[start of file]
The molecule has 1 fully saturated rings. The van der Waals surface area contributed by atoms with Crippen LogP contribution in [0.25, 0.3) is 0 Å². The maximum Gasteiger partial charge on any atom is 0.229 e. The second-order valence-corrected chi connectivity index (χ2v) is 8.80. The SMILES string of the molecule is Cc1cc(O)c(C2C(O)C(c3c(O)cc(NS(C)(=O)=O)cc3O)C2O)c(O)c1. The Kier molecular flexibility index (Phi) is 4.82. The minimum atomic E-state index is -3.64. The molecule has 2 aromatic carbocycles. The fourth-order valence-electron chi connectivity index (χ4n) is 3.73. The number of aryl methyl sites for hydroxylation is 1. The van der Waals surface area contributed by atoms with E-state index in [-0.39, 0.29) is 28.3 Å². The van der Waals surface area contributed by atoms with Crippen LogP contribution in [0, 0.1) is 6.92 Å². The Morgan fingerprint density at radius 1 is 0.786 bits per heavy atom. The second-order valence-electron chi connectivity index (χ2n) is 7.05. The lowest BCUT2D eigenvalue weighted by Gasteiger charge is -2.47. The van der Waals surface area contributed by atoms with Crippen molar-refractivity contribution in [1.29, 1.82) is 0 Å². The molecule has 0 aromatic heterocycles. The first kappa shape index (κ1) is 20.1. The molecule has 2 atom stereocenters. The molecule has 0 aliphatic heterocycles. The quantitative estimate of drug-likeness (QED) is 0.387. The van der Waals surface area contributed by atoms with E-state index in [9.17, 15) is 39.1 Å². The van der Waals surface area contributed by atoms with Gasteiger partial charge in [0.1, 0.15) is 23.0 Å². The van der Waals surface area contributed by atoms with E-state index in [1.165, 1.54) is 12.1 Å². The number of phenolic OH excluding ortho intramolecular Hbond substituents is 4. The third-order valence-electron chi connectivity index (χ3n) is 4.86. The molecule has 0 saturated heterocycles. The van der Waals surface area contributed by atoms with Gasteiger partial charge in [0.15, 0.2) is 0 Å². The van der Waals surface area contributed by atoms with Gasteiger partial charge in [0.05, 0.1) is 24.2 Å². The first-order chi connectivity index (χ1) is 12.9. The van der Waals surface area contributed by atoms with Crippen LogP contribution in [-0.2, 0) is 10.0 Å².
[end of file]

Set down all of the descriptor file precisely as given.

The molecule has 1 fully saturated rings. The van der Waals surface area contributed by atoms with Crippen LogP contribution in [0.25, 0.3) is 0 Å². The maximum Gasteiger partial charge on any atom is 0.229 e. The second-order valence-corrected chi connectivity index (χ2v) is 8.80. The SMILES string of the molecule is Cc1cc(O)c(C2C(O)C(c3c(O)cc(NS(C)(=O)=O)cc3O)C2O)c(O)c1. The Kier molecular flexibility index (Phi) is 4.82. The minimum atomic E-state index is -3.64. The molecule has 2 aromatic carbocycles. The fourth-order valence-electron chi connectivity index (χ4n) is 3.73. The number of aryl methyl sites for hydroxylation is 1. The van der Waals surface area contributed by atoms with E-state index in [-0.39, 0.29) is 28.3 Å². The van der Waals surface area contributed by atoms with Crippen LogP contribution in [0, 0.1) is 6.92 Å². The Morgan fingerprint density at radius 1 is 0.786 bits per heavy atom. The second-order valence-electron chi connectivity index (χ2n) is 7.05. The lowest BCUT2D eigenvalue weighted by Gasteiger charge is -2.47. The van der Waals surface area contributed by atoms with Crippen molar-refractivity contribution in [1.29, 1.82) is 0 Å². The molecule has 0 aromatic heterocycles. The first kappa shape index (κ1) is 20.1. The molecule has 2 atom stereocenters. The molecule has 0 aliphatic heterocycles. The quantitative estimate of drug-likeness (QED) is 0.387. The van der Waals surface area contributed by atoms with E-state index in [9.17, 15) is 39.1 Å². The van der Waals surface area contributed by atoms with Gasteiger partial charge in [0.1, 0.15) is 23.0 Å². The van der Waals surface area contributed by atoms with E-state index in [1.165, 1.54) is 12.1 Å². The number of phenolic OH excluding ortho intramolecular Hbond substituents is 4. The third-order valence-electron chi connectivity index (χ3n) is 4.86. The molecule has 0 saturated heterocycles. The van der Waals surface area contributed by atoms with Gasteiger partial charge in [0.15, 0.2) is 0 Å². The van der Waals surface area contributed by atoms with Gasteiger partial charge in [0.05, 0.1) is 24.2 Å². The first-order chi connectivity index (χ1) is 12.9. The van der Waals surface area contributed by atoms with Crippen LogP contribution in [-0.2, 0) is 10.0 Å².